Just think about how strange are these symphysial teeth. Almost every vertebrate we know of has teeth that line the edges of the lower jaw. These sharks, however, have teeth that run right down the middle of the lower jaw. It is such a bizarre and strange arrangement, it is no wonder it took so long to figure out where the teeth were placed. Even then, how the teeth were placed in the mouth of Helicoprion and how it used those teeth remained a mystery for several more years.

Reconstruction of Helicoprion where the tooth whorl are actually teeth. Illustration from Lebedev (2009).

Probably the most common image of Helicoprion that shows its tooth whorl in the lower jaw portrays the shark with a ridiculous lower jaw that spirals back underneath itself, and this entire spiral is studded with teeth. There are a couple of accompanying illustrations to show what this restoration of Helicoprion looked like. Notice that the line drawing, as it is drawn from the side, makes it ambiguous whether or not the whorl existed by itself as symphyseal teeth whereas the other drawing clearly shows two parallel whorls as well as upper teeth. As mentioned a moment ago, other sharks like Ornithoprion suggested that Helicoprion had a single row of teeth down the middle of the lower jaw, rather than rows of teeth lining the jaws. Nevertheless, teeth along the edges of the jaw is such a pervasive thing that illustrators seem to want to draw Helicoprion with rows of teeth along the edges of the mouth. Notice also that both of these illustrations have a common theme: all of the teeth on the whorl are exposed. Again, this is something that we intuitively expect. After all, what animal can we think of that has teeth hidden inside its jaws? It just does not make sense, so intuitively, all of the teeth must be exposed.

This is still probably the most common style of reconstruction of Helicoprion. Note that there are two, parallel tooth rows and blade-like teeth in the upper jaw. Illustration by James St. John.

However, evidence began to mount that the tooth whorl was partially embedded in the lower jaw, that some of the teeth are actually hidden and not used (technically, not used any more, but more on that later). One such reconstruction shows Helicoprion with its whorl at the tip of rather long jaws. The research accompanying this illustration made another important point: there are more teeth in the mouth of Helicoprion. Now, it is not another tooth whorl, nor are they even pointed, blade-like teeth. Rather, they are flat tooth plates. In this reconstruction, tooth plates lined the upper jaw opposite the tooth whorl. That way, when the mouth closed, the tooth whorl struck against the plates, rather than cutting the mouth itself.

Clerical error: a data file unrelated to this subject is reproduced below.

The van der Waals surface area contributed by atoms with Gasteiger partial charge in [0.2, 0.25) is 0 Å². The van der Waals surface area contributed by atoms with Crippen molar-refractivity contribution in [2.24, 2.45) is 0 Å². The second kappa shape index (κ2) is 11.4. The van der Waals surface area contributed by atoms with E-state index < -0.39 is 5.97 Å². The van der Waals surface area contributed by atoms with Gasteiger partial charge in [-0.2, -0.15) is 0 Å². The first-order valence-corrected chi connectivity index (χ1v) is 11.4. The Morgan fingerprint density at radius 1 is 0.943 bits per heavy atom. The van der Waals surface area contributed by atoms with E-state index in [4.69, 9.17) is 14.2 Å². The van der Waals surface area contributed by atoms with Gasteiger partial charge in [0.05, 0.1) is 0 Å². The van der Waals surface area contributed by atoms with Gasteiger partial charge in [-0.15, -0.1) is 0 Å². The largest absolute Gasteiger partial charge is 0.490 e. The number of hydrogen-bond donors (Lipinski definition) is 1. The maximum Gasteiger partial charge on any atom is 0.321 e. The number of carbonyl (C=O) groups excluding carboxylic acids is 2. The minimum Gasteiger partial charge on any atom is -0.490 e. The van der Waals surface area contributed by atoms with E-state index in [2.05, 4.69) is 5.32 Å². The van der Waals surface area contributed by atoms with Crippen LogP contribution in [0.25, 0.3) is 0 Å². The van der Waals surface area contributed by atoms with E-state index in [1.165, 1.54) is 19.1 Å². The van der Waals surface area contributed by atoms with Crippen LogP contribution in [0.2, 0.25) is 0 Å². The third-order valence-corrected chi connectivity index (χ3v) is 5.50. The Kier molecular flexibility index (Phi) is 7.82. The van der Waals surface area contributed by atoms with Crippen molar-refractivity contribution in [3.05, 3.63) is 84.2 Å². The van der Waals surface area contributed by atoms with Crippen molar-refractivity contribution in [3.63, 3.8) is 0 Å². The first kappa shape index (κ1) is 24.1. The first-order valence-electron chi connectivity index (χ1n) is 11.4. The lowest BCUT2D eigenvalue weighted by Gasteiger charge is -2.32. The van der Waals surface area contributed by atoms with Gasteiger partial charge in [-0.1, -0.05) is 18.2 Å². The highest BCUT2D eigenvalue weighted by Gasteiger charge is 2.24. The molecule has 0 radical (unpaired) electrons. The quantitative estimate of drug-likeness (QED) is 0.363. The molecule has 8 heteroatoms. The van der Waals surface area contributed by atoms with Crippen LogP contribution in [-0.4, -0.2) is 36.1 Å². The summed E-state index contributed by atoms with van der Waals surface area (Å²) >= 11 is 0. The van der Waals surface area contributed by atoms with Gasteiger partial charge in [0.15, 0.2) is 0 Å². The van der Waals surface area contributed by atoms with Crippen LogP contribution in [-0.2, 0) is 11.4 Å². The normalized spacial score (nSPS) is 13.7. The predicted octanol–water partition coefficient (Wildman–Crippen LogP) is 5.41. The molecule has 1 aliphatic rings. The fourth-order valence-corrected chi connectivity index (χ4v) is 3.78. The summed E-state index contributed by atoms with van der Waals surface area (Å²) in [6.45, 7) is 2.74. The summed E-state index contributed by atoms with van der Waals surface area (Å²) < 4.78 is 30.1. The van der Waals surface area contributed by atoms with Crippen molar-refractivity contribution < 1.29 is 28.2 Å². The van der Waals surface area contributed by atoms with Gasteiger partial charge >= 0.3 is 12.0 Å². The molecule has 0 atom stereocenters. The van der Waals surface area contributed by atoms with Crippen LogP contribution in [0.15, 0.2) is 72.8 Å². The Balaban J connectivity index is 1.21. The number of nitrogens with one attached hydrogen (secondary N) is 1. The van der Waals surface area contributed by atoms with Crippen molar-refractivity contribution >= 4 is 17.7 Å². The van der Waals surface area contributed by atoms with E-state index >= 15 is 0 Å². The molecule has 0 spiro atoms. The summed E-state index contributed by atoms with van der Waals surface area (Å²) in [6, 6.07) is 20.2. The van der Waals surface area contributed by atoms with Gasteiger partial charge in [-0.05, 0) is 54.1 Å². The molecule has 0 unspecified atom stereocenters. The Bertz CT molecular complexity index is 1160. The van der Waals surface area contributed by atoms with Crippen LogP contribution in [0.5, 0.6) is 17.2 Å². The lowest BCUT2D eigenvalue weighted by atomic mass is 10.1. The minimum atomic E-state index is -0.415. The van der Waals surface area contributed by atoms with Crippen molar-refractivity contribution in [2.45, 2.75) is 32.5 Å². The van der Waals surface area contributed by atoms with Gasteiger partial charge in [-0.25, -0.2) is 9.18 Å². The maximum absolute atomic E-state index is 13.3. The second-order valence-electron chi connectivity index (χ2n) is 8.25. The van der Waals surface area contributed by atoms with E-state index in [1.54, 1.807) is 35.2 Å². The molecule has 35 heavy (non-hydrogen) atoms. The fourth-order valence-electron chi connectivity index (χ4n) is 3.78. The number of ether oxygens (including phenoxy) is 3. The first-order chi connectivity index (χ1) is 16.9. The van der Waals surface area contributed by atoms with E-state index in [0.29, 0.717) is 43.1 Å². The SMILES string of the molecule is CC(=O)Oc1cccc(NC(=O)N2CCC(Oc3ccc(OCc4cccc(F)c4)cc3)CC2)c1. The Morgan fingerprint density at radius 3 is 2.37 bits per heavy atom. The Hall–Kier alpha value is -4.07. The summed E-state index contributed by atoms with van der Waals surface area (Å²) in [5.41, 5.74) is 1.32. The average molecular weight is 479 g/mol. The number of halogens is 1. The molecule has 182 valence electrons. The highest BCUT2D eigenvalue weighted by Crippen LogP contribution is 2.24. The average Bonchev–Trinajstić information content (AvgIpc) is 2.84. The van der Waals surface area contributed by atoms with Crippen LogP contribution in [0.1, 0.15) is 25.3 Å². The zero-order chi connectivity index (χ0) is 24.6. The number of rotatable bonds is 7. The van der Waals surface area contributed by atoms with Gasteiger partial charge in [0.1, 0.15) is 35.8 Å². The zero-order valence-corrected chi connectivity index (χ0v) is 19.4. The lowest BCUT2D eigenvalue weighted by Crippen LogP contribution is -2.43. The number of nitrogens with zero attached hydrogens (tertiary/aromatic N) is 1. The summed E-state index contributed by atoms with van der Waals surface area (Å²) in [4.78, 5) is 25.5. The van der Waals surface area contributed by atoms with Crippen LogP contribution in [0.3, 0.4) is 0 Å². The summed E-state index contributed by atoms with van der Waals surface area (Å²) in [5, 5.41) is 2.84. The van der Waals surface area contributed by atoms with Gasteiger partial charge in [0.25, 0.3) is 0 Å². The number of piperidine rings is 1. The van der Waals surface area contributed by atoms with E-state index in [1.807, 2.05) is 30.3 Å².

One of the earlier reconstruction of Helicoprion where the tooth whorl is embedded in the lower jaw. Even though they cannot be seen here, there are tooth plates in the upper jaw opposite the tooth whorl. Illustration from Lebedev (2009).

Along with these new reconstructions of Helicoprion came more plausible explanations of their diets. Many large carnivorous whales, such as the sperm whale and the beaked whales, have few teeth in their mouths (some beaked whales have as few as four) or teeth confined to the lower jaw (like the sperm whale). These whales typically eat fish or squids, which they grab with their teeth and then swallow. There is little processing (that is, chewing) of their food before it is swallowed. A similar habit was proposed for Helicoprion. Indeed, in the illustration, you can see ammonites around it, which may have been its source of food.

It is also worth pointing out at this point that remains of Helicoprion indicated that some of them got to be pretty big. In fact, some estimates of their size put them along along as 8 meters. That is nearly thirty feet long. Among living sharks, that would put it close to the size of basking sharks and exceeded in length only by the whale shark.

Reconstructions of Helicoprion changed one more time. Newer material of the skull and lower jaw itself showed that the toothy whorl not only was embedded in the lower jaw, it nearly occupied the entire length of the lower jaw. In this reconstruction, the mouth is rather short and the lower jaw is deep. The top of the whorl, where the new teeth are produced, are exposed, and as the old teeth are replaced, they eventually are rotated into the jaw. What these teeth do in the jaw is not certain, since as far as we know, the only usable teeth are the few exposed on the top.